It is well recognized that certain types of bread,

because of inherent characteristics, take longer 7 to cool than do others. For example, French bread, with its hard, thick crust, is more dimcult to cool than is soft American bread. Similarly', rye bread, whole wheat bread, and raisin bread each require diiierent lengths '02 time to cool. Further although not usual, different lots of the same type of bread may vary, and hence, require a diflerent cooling time. This diiiiculty .may be overcome in one of these ways, or by a combination of the'several ways. For example, a reduction in speed of the rotating casting results in subjecting the bread to the cooling action for longer periods 01' time. Similarly, an increase in the degree'of vacuum speeds up the cooling process. Likewise, a variation in the amount of free moisture placed on plates 3| acts to vary the rate of cooling, In any events thermostat placed in one of chambers 15, and subject to changes in bread temperature, can be depended upon to accomplish the desired variation, e.*g., varying the speed of motor 45, varying the degree of vacuum by varying the action of the pump, or varying the valve controlling flow of water from tank 42 to plates 3|.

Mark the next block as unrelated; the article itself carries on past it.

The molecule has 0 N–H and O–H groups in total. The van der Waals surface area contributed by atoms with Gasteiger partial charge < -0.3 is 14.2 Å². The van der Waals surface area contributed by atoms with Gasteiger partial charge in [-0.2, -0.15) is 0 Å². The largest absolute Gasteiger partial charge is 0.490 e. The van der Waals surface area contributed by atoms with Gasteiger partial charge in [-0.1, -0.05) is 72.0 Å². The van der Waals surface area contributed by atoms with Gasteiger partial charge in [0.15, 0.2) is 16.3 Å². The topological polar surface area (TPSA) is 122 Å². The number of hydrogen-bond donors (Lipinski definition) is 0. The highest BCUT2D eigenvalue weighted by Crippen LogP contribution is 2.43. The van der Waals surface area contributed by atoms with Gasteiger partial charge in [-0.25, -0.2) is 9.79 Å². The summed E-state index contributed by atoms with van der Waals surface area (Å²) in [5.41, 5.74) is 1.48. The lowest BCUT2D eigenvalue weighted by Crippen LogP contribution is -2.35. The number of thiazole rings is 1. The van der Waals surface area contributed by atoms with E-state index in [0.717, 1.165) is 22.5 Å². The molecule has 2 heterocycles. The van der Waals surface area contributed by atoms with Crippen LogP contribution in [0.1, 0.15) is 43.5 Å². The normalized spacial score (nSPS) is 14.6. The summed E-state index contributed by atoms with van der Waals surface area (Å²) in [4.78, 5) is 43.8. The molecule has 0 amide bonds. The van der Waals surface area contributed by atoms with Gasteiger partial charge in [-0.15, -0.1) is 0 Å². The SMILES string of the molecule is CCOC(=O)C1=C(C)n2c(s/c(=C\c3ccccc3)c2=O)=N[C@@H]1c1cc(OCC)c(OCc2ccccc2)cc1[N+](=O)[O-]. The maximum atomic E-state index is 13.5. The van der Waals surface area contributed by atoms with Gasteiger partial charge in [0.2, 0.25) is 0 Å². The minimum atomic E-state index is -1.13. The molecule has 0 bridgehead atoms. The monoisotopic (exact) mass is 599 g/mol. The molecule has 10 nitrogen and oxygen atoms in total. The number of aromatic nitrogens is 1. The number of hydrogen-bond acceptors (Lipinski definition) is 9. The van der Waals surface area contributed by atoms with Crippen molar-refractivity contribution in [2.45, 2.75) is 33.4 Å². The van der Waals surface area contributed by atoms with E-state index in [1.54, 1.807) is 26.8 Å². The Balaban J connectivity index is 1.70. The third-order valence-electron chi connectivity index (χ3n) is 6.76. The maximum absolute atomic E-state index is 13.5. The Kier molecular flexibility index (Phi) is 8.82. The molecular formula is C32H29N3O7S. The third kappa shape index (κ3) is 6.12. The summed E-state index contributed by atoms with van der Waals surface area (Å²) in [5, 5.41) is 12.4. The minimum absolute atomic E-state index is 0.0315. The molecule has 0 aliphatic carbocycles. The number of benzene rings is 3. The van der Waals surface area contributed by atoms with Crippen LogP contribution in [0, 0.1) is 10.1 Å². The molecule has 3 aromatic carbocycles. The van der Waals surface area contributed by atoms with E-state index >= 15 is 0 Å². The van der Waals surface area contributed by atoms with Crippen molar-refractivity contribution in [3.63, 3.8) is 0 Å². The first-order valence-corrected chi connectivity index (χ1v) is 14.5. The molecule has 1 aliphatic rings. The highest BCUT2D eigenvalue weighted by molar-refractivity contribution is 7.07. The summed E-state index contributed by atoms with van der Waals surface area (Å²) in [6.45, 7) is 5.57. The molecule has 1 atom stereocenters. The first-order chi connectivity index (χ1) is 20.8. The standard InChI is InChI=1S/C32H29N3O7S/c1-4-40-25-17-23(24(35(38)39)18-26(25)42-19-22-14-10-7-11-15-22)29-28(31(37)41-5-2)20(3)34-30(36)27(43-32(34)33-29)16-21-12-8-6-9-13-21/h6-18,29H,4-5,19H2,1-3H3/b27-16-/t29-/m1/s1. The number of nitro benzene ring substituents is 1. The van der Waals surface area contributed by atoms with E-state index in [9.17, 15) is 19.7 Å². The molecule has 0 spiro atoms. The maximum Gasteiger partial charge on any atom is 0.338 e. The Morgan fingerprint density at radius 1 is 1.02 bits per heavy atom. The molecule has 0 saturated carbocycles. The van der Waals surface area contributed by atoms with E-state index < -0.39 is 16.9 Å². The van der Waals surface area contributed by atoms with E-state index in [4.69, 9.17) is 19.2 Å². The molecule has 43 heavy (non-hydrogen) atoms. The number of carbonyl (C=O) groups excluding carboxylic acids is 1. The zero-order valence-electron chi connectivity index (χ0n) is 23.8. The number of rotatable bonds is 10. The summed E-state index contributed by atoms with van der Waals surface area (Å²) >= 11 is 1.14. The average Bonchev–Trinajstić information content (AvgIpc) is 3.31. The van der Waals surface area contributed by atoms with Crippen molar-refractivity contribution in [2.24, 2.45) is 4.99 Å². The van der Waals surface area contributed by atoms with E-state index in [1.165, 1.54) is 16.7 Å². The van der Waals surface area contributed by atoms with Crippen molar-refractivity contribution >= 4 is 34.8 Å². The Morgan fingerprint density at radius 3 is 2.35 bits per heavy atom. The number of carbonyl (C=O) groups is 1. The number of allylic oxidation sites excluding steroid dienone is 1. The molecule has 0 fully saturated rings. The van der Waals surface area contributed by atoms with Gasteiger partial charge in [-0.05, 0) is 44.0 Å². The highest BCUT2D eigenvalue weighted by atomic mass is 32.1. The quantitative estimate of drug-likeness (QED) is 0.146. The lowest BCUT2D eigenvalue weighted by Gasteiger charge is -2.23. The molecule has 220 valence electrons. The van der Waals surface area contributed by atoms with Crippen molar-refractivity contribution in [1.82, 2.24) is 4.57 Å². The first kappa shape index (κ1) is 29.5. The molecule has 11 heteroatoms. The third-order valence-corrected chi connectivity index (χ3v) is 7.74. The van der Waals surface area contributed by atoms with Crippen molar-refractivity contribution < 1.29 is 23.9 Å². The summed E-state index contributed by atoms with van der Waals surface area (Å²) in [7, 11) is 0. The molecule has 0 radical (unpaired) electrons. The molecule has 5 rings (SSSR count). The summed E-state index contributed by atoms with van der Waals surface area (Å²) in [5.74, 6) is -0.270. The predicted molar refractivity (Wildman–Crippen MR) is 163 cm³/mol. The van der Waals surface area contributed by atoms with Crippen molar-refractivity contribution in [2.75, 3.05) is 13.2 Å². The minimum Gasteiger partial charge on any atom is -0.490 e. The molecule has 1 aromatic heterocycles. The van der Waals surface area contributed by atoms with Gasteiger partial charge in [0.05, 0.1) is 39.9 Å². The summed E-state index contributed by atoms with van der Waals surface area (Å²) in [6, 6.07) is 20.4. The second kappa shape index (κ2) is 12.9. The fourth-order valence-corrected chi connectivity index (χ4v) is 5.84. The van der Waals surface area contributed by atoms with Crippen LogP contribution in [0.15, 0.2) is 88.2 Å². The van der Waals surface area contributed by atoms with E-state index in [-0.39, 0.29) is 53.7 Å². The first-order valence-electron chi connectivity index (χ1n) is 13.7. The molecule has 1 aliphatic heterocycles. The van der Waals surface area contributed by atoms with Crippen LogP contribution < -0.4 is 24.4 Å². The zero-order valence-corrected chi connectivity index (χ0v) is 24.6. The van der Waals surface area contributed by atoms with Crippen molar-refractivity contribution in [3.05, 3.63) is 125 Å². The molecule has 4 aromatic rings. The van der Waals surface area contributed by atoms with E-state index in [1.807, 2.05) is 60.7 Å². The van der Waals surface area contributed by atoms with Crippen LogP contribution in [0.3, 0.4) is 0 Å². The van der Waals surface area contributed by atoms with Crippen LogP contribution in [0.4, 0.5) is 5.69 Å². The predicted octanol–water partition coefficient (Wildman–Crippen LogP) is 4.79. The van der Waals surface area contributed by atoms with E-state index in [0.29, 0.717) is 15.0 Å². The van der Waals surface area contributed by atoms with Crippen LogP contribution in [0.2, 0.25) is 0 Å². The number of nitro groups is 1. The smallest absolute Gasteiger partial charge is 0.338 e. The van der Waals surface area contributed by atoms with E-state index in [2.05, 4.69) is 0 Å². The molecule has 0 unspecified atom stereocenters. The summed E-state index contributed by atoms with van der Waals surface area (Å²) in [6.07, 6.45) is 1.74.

While the apparatus has been described in connection with the cooling of bread, it is apparent that .a change in the size and shape of chambers i5 is all that isnecessary to convert the described device into one for hardening the icing of cakes, candy, for the refining of sugars generally, or for other purpwes in accordance with applicant's method.

It is apparent that once the machine is placed in operation, the load on the vacuum pumps is practically constant. The chambers are small, hence, as each succeeding chamber comes into register with the vacuuin groove, only a small quantity 01 air must be withdrawn. Further, it is evident that the pumps arenever in direct com- Having described my invention, what I claim as new and desire to secure by Letters Patent 01'. the United States, is:

1. A method of 0001 118 bread which comprises evaporating water contained in the bread; with- 5 drawing the vapors through the crusts of the bread, simultaneously evaporating. other water not contained in the bread and passing the resulting vapor in contact with the outer crusts of the bread, both evaporating steps being accomplished at pressures substantially below atmospheric.